. . . the nature of creative intellectual acts remains the same, whether in an infant who for the first time makes the connection between seeing things and reaching for them . . . o r an astronomer who develops a new theory of the creation of the universe. In each case, it is a matter of making new connections between things already mastered f 171. Significantly, Fel dman’ s developmental view of creativity resembles Einstein’s, Popper’s, and Kuhn’s view of changes in the scientific approach to reality: a new Piagetian structure
. . . reorganizes previously unrelated elements through a new set of rules. The reorganized whole functions in ways quite different from those that it replaces. . . . each structure is more stable, inclusive and encompasses more possibilities than the previous one. [ 15, p. 60J
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Creativity as the Logical Linking of Semantic Structures Combining his knowledge of cognitive science and linguistics, Robert-Main de Beaugrande proposes an independent but related theory of creativity. Here too the emphasis is on placing creativity in the range of routine cognitive processes. Creativity, argues de Beaugrande, “like many other aspects of language use, is a logic-based activity, if we envision logic as a general methodology for systematically organizing and connecting semantic entities in all kinds of systems and structures.” [ 16, p. 3011 To explain the context of systems and structures, de Beaugrande refers to Wolfgang Iser’s statement that “the model of reality is composed of systems of meaning, and that text is itself a meaning-creating system that both stabilizes and interferes with the established systems of meaning.” [16, p. 3001 In a person’s reasonable interaction with reality,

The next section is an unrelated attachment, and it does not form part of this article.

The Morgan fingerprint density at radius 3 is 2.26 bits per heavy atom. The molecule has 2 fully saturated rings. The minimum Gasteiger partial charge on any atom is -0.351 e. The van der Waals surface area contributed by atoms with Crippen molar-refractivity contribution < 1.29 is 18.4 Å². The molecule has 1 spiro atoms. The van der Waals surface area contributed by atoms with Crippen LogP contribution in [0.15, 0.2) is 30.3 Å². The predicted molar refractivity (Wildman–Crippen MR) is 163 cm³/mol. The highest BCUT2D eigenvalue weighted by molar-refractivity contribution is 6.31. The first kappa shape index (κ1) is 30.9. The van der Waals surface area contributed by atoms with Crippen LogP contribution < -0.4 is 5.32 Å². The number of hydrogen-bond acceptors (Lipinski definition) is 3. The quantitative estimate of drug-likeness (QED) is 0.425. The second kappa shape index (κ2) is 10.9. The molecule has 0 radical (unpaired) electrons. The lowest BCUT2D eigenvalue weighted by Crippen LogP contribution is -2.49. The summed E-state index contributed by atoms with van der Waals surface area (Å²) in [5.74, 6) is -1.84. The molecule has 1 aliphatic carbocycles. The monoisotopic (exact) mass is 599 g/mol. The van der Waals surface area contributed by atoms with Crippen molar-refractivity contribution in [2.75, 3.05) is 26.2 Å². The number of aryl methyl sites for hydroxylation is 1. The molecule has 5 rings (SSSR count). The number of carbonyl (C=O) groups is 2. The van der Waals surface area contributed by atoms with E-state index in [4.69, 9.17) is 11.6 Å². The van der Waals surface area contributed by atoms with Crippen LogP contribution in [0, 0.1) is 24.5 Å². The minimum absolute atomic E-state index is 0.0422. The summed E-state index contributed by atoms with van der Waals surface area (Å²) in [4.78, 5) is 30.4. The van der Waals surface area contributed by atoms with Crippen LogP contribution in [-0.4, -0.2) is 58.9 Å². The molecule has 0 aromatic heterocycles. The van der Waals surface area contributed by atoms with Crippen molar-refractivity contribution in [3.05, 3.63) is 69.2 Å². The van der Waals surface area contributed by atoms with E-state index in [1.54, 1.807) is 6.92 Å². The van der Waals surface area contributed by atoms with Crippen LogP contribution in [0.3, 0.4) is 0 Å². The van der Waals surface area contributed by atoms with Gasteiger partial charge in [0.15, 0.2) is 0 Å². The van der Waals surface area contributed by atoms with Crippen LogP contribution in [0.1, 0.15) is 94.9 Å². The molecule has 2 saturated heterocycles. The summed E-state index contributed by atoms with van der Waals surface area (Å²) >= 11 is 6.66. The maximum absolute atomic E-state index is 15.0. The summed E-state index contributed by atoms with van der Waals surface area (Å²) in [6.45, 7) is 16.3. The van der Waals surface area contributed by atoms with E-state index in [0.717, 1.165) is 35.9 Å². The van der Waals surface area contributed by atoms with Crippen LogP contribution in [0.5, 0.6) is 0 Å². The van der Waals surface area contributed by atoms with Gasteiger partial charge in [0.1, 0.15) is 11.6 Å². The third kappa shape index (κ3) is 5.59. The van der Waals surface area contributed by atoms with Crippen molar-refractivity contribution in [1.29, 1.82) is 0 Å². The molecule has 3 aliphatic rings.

. . . experience with objects and events as entities of both language and cognition is processed and stored in network form. Understanding a word or concept means knowing the minimal data in the core network of features and properties conventionally associated with it. . . . Objects and events in cognition are stored in the form of such a minimal core network plus any of the additional associations specific to actual occurrences. The processing of words/concepts and objects/events actually encountered is therefore an act of pattern-matching. As soon as a reasonable number of nodes of the actual entity have been successfully matched, the mental network is activated and used to create expectations about data not yet perceived specifically [ 16, p. 2791. The basic act of creativity occurs when the thinker forms links “between nodes which are not given either in language or in the standard organization of the real world.” Once a “new link is created, all of the nodes conventionally accessible from the two nodes just connected become possible.” [ 16, p. 2791 In other words, the creator does not invent his own reality. Instead, beginning with the patterns of language and experience that are the basis of all thought and communication, he extends their possibilities by imagining additional patterns and thereby extends his own and his readers’ perceptions of possible truths. In the words of de Beaugrande, “creativity mediates between systems upheld by convention and the needs of a special communicative situation.” 116, p. 2851
NEW PERCEPTIONS OF CREATIVITY IN TECHNICAL WRITING In Science and the Humanities fresh distinctions are being drawn between what is real or true and what is created or made up. The emerging pattern based on our increasing ability to accurately measure the thought process, is a tendency to minimize and even reject the traditional separation between fiction and fact. In its extreme, as the Bartons have cautioned, this could become a